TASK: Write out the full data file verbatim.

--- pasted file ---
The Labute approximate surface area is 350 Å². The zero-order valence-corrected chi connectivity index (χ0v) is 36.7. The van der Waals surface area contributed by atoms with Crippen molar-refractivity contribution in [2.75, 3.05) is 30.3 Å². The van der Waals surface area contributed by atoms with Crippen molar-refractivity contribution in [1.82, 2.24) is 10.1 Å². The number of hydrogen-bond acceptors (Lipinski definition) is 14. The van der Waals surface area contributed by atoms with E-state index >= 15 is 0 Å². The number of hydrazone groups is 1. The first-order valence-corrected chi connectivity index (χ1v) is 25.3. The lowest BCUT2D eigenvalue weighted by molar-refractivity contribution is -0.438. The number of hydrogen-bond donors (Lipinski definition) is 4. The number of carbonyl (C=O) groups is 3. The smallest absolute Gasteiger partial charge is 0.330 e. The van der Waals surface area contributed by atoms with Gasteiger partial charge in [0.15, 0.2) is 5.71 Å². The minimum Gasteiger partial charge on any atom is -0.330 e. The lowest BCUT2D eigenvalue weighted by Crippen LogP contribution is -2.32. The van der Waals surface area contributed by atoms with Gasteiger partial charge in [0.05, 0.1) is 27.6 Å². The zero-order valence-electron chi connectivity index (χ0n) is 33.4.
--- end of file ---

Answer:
The Labute approximate surface area is 350 Å². The zero-order valence-corrected chi connectivity index (χ0v) is 36.7. The van der Waals surface area contributed by atoms with Crippen molar-refractivity contribution in [2.75, 3.05) is 30.3 Å². The van der Waals surface area contributed by atoms with Crippen molar-refractivity contribution in [1.82, 2.24) is 10.1 Å². The number of hydrogen-bond acceptors (Lipinski definition) is 14. The van der Waals surface area contributed by atoms with E-state index >= 15 is 0 Å². The number of hydrazone groups is 1. The first-order valence-corrected chi connectivity index (χ1v) is 25.3. The lowest BCUT2D eigenvalue weighted by molar-refractivity contribution is -0.438. The number of hydrogen-bond donors (Lipinski definition) is 4. The number of carbonyl (C=O) groups is 3. The smallest absolute Gasteiger partial charge is 0.330 e. The van der Waals surface area contributed by atoms with Gasteiger partial charge in [0.15, 0.2) is 5.71 Å². The minimum Gasteiger partial charge on any atom is -0.330 e. The lowest BCUT2D eigenvalue weighted by Crippen LogP contribution is -2.32. The van der Waals surface area contributed by atoms with Gasteiger partial charge in [0.05, 0.1) is 27.6 Å². The zero-order valence-electron chi connectivity index (χ0n) is 33.4.